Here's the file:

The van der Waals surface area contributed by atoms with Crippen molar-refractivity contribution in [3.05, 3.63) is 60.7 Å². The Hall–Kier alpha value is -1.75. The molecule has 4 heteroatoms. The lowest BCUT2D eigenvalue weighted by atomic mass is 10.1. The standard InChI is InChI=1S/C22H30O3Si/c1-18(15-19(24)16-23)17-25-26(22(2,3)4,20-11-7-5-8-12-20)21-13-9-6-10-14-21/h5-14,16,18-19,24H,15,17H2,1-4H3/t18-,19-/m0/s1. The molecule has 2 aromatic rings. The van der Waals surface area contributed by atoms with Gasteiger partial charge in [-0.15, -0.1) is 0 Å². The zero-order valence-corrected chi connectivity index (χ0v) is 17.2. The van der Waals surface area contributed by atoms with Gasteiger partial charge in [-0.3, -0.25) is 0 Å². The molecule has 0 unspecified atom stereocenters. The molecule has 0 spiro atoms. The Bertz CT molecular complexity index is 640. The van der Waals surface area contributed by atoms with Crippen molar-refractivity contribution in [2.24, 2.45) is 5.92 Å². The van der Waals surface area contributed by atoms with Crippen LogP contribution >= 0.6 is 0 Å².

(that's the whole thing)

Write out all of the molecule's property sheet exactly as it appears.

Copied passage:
The van der Waals surface area contributed by atoms with Crippen molar-refractivity contribution in [3.05, 3.63) is 60.7 Å². The Hall–Kier alpha value is -1.75. The molecule has 4 heteroatoms. The lowest BCUT2D eigenvalue weighted by atomic mass is 10.1. The standard InChI is InChI=1S/C22H30O3Si/c1-18(15-19(24)16-23)17-25-26(22(2,3)4,20-11-7-5-8-12-20)21-13-9-6-10-14-21/h5-14,16,18-19,24H,15,17H2,1-4H3/t18-,19-/m0/s1. The molecule has 2 aromatic rings. The van der Waals surface area contributed by atoms with Gasteiger partial charge in [-0.15, -0.1) is 0 Å². The zero-order valence-corrected chi connectivity index (χ0v) is 17.2. The van der Waals surface area contributed by atoms with Gasteiger partial charge in [-0.3, -0.25) is 0 Å². The molecule has 0 unspecified atom stereocenters. The molecule has 0 spiro atoms. The Bertz CT molecular complexity index is 640. The van der Waals surface area contributed by atoms with Crippen molar-refractivity contribution in [2.24, 2.45) is 5.92 Å². The van der Waals surface area contributed by atoms with Crippen LogP contribution >= 0.6 is 0 Å².